In our Gospel passage today, we heard then of the moments of the Last Supper when the Lord had the Passover meal with His disciples, and a mention was made of the moment earlier on when Judas Iscariot, the disciple who were to betray the Lord, plotted with the chief priests to hand Him over to them, on the price of thirty pieces of silver. This happened before the Last Supper as on the day of the Last Supper itself, the deed had been done, and that very night of the Last Supper, the Lord was arrested at the Gardens of Gethsemane.

In this occasion, as we heard of the account of the Last Supper, where the Lord again revealed how He would very soon suffer and endure bitter persecution and torture at the hands of His enemies, and how His own disciples and followers would abandon Him and all be scattered, we heard the disciples then saying that they all would never abandon Him and some like St. Peter even said to the extent that they would give their lives for Him.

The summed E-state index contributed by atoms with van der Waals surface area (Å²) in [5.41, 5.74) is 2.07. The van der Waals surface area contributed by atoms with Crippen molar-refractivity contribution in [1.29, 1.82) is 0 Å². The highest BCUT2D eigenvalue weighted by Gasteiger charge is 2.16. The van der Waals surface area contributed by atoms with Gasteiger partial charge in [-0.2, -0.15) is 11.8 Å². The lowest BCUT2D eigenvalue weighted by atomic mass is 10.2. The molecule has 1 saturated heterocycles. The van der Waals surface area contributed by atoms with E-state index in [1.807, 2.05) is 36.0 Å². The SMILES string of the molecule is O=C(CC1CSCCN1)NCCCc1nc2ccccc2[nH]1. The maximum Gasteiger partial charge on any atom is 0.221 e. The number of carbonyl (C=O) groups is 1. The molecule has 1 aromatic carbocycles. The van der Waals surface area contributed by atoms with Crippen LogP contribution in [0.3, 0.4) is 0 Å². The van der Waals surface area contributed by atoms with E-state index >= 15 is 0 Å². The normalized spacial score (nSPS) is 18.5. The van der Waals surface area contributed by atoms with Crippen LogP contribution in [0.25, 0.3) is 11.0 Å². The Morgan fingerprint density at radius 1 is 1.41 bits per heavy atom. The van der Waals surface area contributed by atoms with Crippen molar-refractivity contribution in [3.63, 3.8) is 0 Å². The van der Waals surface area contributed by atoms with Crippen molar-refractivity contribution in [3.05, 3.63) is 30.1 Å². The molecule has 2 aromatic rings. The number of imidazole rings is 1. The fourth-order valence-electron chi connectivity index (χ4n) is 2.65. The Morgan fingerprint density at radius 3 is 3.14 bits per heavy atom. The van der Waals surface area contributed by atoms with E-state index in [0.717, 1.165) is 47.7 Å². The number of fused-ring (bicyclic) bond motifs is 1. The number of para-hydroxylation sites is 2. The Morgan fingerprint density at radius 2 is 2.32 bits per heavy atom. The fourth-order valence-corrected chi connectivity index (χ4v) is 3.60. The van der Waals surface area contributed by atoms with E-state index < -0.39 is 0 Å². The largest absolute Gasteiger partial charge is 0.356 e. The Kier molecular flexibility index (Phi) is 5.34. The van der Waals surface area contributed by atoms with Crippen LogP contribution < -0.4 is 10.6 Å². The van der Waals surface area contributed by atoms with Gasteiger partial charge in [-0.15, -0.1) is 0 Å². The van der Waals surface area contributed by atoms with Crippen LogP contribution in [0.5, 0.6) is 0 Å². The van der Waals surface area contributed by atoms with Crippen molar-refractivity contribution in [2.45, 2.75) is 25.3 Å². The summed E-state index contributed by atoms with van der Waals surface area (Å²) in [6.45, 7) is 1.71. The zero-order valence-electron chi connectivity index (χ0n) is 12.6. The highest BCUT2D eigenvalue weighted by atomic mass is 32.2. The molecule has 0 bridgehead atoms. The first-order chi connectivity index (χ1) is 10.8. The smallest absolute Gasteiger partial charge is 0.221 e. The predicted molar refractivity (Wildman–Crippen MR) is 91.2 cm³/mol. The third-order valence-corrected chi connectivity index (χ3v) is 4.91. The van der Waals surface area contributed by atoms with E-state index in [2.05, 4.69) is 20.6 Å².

But the reality was that all those same disciples were shaken deeply when the Lord was betrayed by none other than one of their own, all the more because Judas the betrayer was counted among the Lord’s inner circle. They were all overcome with fear and their courage left them, and even St. Peter wavered, denying the Lord publicly not just once, but a total of three times before the dawn broke, and St. Peter was overcome with regret, sorrow and anguish.

The Lord has shown us that when we try to depend on our own human strength, or depend on the many worldly things we possess, from money to material possessions, to our connections and various other resources in life, we will not be able to sustain ourselves, and eventually will break and fall apart, just as what had happened to Judas Iscariot, who allowed himself to be tempted by money and Satan’s false promises and lies.

Or like that of St. Peter, who thought that his strength was enough for him to persevere on his own, just as he militantly tried to show strength by saying that he would even give his life for the Lord, and even later on, cutting the ears of the High Priest’s servant Malchus. But when everything fell apart all around him, and seeing his Lord and Master being arrested, humiliated and condemned, he lost his courage and wavered in faith, leading to his thrice denial of the Lord.